JERUSALEM (JTA) — A tunnel in Lithuania used by Jews to escape the Nazis during World War II has been uncovered by an international research team.
The Israel Antiquities Authority announced the discovery on Wednesday in a statement.
The tunnel used by the prisoners of Ponar to escape from the Nazis was located using the new technology Electric Resistivity Tomography.
The 100-foot-long tunnel at the Ponar forest massacre site near Vilnius has been located through the joint efforts of the Israel Antiquities Authority, University of Hartford, Advisian, Vilna Gaon State Jewish Museum and the PBS Series NOVA.
Some 100,00 people, of whom 70,000 were Jews from Vilna and the surrounding area, were massacred and thrown into pits in the Ponar forest near the Lithuanian capital during World War II. With the retreat of the German forces on the eastern front and the advance of the Red Army, a special unit was formed in 1943 with the task of covering up the tracks of the genocide. In Ponar this task was assigned to a group of 80 prisoners from the Stutthof concentration camp.
At night the prisoners, whose legs were shackled, were held in a deep pit, previously used for the execution of Vilna’s Jews, while during the day they worked to hide the mass graves and burn the corpses. The prisoners knew that once they finished their task they too would be killed. Some of the workers decided to escape by digging a tunnel from the pit that was their prison. For three months they dug the using only spoons and their hands. On the night of April, 15, 1944, the prisoners cut their leg shackles with a nail file, and 40 of them crawled through the narrow tunnel. They were quickly discovered by the guards and many were shot. Some 15 managed to cut the fence of the camp and escape into the forest. Eleven reached the partisan forces and survived the war.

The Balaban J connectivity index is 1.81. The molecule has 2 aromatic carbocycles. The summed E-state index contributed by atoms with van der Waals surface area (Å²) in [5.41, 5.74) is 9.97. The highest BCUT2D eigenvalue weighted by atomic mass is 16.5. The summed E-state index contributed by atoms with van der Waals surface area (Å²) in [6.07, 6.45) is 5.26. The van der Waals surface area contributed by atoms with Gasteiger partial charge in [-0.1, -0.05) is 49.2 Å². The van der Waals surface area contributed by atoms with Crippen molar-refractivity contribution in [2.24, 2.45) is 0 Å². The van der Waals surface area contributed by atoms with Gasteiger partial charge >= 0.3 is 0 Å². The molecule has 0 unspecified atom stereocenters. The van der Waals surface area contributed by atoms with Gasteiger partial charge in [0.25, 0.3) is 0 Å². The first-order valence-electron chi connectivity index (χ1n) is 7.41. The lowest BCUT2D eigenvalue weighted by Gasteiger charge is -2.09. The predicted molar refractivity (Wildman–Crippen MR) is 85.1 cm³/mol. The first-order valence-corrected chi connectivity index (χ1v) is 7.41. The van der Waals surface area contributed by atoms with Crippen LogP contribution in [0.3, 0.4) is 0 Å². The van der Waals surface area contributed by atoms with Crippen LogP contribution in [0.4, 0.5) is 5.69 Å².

After World War II the location of the tunnel was lost, and several unsuccessful attempts were made to find it.
NOVA is planning to screen a documentary on the history of the Jews of Vilna and the discovery of the tunnel in 2017. The partners in the discovery of the tunnel plan to expose the tunnel for public viewing as part of the memorial for the victims of Vilna and the surrounding area, according to the Israel Antiquities Authority.
“As an Israeli whose family originated in Lithuania, I was reduced to tears on the discovery of the escape tunnel at Ponar,” Dr. Jon Seligman of the Israel Antiquities Authority said in the statement. “This discovery is a heartwarming witness to the victory of hope over desperation. The exposure of the tunnel enables us to present, not only the horrors of the Holocaust, but also the yearning for life.”